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A basket of eggs with a bee flying around it. And a butterfly but we don't care about butterflies.

The startup egg-basket principle is: put all your eggs in one basket. Be laser-focused on the one thing you’re best at. If you’re scrambling for survival, focus only on the one most promising thing for making the startup sustainable. For example, most startups should focus exclusively on their premium plans and not have a free plan. So much complexity and extra work is added by having to deal with the distinct kinds of users that try a free plan compared to the ones who are ready to pony up on day one, not to mention all the code you need to handle the transition from free to paid.

It took us a long time to get the egg-basket principle through our heads and we had one near-death experience from violating it. Namely the Beekeeper program. It was so tempting, when a user told us they’d happily pay a couple hundred dollars a month for more hand-holding and accountability, to take them up on that. So tempting that we actually did it, and hired someone to run what amounted to a lifecoaching subsidiary of Beeminder. The numbers seemed so persuasive but of course we massively underestimated the time and attention and energy it would take. And thus Beekeeper almost killed Beeminder but fortunately we killed it first.

(There’s now a brilliant startup that focuses just on personal hand-holding and accountability — Boss as a Service — which we highly recommend and which complements Beeminder beautifully.)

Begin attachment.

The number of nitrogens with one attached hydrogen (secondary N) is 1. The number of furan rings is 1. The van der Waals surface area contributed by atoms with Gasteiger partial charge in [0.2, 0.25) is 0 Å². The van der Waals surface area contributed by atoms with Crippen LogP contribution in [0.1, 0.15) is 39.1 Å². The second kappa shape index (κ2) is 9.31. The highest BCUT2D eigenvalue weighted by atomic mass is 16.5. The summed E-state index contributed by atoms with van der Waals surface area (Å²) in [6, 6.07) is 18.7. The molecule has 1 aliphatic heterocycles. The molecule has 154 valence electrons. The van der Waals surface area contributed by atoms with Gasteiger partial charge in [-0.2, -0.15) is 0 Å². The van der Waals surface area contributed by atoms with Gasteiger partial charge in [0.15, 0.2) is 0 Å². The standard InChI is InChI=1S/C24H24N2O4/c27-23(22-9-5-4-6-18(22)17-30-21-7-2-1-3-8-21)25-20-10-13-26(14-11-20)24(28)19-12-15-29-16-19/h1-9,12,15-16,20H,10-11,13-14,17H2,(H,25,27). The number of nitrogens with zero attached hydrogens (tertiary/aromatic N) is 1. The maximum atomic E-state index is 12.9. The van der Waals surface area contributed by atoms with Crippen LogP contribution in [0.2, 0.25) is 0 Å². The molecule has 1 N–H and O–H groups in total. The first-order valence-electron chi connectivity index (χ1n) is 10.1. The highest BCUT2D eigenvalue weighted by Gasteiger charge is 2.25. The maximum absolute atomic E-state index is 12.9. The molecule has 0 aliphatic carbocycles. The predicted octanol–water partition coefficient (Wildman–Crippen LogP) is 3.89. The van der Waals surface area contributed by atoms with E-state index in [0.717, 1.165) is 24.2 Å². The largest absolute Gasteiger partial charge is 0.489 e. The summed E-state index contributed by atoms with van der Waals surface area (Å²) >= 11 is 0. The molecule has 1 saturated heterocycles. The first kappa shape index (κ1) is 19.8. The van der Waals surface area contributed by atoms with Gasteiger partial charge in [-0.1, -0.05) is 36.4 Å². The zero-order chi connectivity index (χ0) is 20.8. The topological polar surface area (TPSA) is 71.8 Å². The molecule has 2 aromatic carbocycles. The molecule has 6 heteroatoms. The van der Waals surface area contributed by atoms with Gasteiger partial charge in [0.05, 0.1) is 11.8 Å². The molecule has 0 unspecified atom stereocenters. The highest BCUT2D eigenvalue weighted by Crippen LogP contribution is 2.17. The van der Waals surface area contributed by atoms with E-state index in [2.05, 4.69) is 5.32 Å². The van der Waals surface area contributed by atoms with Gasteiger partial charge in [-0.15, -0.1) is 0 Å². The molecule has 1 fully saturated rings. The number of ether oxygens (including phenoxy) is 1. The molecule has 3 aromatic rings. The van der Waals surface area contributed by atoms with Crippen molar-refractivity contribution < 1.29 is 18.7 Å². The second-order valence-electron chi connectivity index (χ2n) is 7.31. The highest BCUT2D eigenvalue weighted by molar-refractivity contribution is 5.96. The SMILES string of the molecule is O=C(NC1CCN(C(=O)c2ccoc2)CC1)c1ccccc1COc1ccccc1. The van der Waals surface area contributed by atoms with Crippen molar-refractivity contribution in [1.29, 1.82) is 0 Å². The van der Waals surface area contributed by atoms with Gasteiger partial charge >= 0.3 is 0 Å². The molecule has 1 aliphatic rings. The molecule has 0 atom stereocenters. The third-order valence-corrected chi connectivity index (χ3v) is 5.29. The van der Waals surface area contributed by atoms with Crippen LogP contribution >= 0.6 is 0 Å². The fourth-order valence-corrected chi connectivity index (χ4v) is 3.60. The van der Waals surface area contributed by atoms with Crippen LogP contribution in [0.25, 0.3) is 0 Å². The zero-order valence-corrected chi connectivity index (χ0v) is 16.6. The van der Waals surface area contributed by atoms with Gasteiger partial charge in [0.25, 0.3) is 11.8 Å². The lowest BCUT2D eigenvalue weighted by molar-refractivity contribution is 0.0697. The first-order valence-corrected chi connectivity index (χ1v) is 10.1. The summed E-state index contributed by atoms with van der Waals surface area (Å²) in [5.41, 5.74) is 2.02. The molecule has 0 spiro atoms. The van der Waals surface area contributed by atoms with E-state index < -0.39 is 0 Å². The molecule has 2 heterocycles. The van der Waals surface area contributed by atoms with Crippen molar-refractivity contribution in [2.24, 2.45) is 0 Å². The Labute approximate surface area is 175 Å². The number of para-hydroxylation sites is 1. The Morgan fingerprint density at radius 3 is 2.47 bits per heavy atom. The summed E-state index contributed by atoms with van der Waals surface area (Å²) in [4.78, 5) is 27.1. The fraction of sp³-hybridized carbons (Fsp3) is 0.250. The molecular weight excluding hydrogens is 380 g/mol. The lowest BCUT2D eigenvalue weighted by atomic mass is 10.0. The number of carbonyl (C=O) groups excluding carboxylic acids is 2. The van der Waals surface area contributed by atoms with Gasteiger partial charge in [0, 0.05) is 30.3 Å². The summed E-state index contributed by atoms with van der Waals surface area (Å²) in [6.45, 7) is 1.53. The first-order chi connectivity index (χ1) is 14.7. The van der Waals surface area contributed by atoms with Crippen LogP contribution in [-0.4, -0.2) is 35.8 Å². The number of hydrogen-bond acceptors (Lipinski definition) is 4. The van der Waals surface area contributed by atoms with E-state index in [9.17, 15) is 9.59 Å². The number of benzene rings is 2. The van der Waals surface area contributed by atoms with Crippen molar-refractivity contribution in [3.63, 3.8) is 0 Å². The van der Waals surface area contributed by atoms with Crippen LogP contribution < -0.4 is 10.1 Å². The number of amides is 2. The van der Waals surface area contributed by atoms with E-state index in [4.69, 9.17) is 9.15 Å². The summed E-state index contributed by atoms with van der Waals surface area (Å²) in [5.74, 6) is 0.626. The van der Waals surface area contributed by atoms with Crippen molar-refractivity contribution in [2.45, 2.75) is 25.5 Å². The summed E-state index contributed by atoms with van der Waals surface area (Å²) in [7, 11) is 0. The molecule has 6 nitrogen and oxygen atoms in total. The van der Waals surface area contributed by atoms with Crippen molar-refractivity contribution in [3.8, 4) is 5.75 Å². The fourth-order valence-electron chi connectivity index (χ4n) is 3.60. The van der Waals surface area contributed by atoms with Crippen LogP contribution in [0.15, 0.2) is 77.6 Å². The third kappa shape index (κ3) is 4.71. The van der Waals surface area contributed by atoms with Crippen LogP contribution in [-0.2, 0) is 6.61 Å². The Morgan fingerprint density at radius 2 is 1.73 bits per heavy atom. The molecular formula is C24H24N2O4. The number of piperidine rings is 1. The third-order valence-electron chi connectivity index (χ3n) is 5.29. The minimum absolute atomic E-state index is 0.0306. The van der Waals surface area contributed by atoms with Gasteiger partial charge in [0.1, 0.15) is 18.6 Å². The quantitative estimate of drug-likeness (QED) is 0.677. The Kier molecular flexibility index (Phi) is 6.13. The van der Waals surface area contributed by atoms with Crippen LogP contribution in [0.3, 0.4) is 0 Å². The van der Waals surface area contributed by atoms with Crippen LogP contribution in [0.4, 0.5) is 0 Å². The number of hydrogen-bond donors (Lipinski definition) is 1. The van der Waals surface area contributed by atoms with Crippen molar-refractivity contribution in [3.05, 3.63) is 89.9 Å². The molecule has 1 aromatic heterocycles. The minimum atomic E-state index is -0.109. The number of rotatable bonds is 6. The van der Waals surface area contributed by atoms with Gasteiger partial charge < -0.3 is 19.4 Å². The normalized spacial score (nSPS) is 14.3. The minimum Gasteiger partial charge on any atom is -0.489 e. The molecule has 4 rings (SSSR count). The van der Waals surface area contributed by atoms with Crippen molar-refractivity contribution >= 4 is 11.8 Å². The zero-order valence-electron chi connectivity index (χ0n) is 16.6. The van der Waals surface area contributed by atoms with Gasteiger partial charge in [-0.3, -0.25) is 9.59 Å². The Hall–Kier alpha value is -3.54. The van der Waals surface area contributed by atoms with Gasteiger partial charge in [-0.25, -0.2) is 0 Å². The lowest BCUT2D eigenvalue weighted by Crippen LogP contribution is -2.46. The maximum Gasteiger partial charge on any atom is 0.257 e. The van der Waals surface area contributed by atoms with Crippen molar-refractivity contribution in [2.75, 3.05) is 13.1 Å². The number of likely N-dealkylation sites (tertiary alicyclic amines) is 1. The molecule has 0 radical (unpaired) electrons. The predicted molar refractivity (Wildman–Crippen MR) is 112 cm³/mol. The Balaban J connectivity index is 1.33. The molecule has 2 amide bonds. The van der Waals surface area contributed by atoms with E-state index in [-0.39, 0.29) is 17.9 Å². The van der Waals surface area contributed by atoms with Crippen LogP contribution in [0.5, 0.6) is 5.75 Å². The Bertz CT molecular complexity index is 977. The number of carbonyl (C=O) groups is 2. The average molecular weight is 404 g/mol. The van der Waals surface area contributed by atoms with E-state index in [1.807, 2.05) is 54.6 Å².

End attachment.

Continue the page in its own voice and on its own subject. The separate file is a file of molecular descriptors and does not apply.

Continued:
“… never introduce premium plans to Beeminder”

Here’s a more controversial example. If very hypothetically we had a time machine it probably would’ve been prudent to never introduce premium plans to Beeminder. It was a form of diversification from our existing monetization strategy — exactly what startups should never do. Again, that’s hypothetical. We’re not planning to kill premium plans. But the amount of time and effort and confusion that premium plans have caused has plausibly exceeded the revenue they’ve brought in, especially if you count the additional revenue we could’ve created with all those hours of our lives.

(It’s also true that we made it all way more complicated than we needed to with auto-canceling and half a calculus book’s worth of math in the discount slider, but those are very much the tip of the iceberg in terms of aggregate confusion for us and users, UI complexity, bugs, etc, compared to the universe where there just was no such thing as premium.)

If we ever wanted to actually consider scuttling premium plans it would be a pretty huge amount of work, even just deciding for sure that it was a good idea in theory, let alone in practice, with making things fair for people. E.g., what’s the value of being able to say we have a charity option, how much do we save in support costs by paywalling confusing features, etc, etc.

Of course the daunting difficulty of walking back something like this is all the more argument against doing it in the first place. You have to be really sure it’s worth it, and if it’s diverting your attention from the one thing you’re best at, the thing providing the core value of your product, then it’s likely not worth it.


The ideas here originally appeared very buried in a forum thread.